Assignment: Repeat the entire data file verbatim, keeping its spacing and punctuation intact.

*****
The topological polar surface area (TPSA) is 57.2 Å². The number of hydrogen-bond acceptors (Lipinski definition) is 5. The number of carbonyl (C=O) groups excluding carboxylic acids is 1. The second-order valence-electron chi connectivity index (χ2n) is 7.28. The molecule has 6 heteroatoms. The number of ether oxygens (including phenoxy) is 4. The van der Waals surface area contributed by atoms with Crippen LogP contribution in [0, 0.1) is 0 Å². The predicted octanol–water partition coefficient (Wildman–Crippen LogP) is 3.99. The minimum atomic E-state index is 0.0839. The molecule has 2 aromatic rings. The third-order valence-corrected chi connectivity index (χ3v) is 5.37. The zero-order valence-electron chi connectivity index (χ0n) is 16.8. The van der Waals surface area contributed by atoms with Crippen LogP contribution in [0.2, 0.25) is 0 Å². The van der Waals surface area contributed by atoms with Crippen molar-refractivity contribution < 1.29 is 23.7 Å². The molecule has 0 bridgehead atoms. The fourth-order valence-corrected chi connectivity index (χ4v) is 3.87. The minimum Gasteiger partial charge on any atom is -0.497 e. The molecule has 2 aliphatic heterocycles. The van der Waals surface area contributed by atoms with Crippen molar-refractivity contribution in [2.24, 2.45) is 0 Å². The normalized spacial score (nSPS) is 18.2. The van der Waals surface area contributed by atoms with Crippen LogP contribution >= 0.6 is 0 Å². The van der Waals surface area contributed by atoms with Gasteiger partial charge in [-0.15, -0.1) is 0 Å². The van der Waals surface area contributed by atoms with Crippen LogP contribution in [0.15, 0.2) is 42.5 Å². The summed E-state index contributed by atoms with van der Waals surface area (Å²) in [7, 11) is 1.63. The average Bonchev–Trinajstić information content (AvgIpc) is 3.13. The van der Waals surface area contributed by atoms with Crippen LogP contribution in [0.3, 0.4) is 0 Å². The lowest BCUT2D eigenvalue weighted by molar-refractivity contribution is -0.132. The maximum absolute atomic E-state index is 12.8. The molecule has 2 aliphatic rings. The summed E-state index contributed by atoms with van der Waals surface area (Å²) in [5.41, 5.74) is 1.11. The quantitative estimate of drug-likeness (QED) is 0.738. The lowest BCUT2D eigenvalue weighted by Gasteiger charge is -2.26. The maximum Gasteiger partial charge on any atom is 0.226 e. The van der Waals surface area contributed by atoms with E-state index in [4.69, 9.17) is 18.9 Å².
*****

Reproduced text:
The topological polar surface area (TPSA) is 57.2 Å². The number of hydrogen-bond acceptors (Lipinski definition) is 5. The number of carbonyl (C=O) groups excluding carboxylic acids is 1. The second-order valence-electron chi connectivity index (χ2n) is 7.28. The molecule has 6 heteroatoms. The number of ether oxygens (including phenoxy) is 4. The van der Waals surface area contributed by atoms with Crippen LogP contribution in [0, 0.1) is 0 Å². The predicted octanol–water partition coefficient (Wildman–Crippen LogP) is 3.99. The minimum atomic E-state index is 0.0839. The molecule has 2 aromatic rings. The third-order valence-corrected chi connectivity index (χ3v) is 5.37. The zero-order valence-electron chi connectivity index (χ0n) is 16.8. The van der Waals surface area contributed by atoms with Crippen LogP contribution in [0.2, 0.25) is 0 Å². The van der Waals surface area contributed by atoms with Crippen molar-refractivity contribution < 1.29 is 23.7 Å². The molecule has 0 bridgehead atoms. The fourth-order valence-corrected chi connectivity index (χ4v) is 3.87. The minimum Gasteiger partial charge on any atom is -0.497 e. The molecule has 2 aliphatic heterocycles. The van der Waals surface area contributed by atoms with Crippen molar-refractivity contribution in [2.24, 2.45) is 0 Å². The normalized spacial score (nSPS) is 18.2. The van der Waals surface area contributed by atoms with Crippen LogP contribution >= 0.6 is 0 Å². The van der Waals surface area contributed by atoms with Gasteiger partial charge in [-0.15, -0.1) is 0 Å². The van der Waals surface area contributed by atoms with Crippen LogP contribution in [0.15, 0.2) is 42.5 Å². The summed E-state index contributed by atoms with van der Waals surface area (Å²) in [7, 11) is 1.63. The average Bonchev–Trinajstić information content (AvgIpc) is 3.13. The van der Waals surface area contributed by atoms with Crippen LogP contribution in [0.3, 0.4) is 0 Å². The lowest BCUT2D eigenvalue weighted by molar-refractivity contribution is -0.132. The maximum absolute atomic E-state index is 12.8. The molecule has 2 aliphatic rings. The summed E-state index contributed by atoms with van der Waals surface area (Å²) in [5.41, 5.74) is 1.11. The quantitative estimate of drug-likeness (QED) is 0.738. The lowest BCUT2D eigenvalue weighted by Gasteiger charge is -2.26. The maximum Gasteiger partial charge on any atom is 0.226 e. The van der Waals surface area contributed by atoms with E-state index in [4.69, 9.17) is 18.9 Å².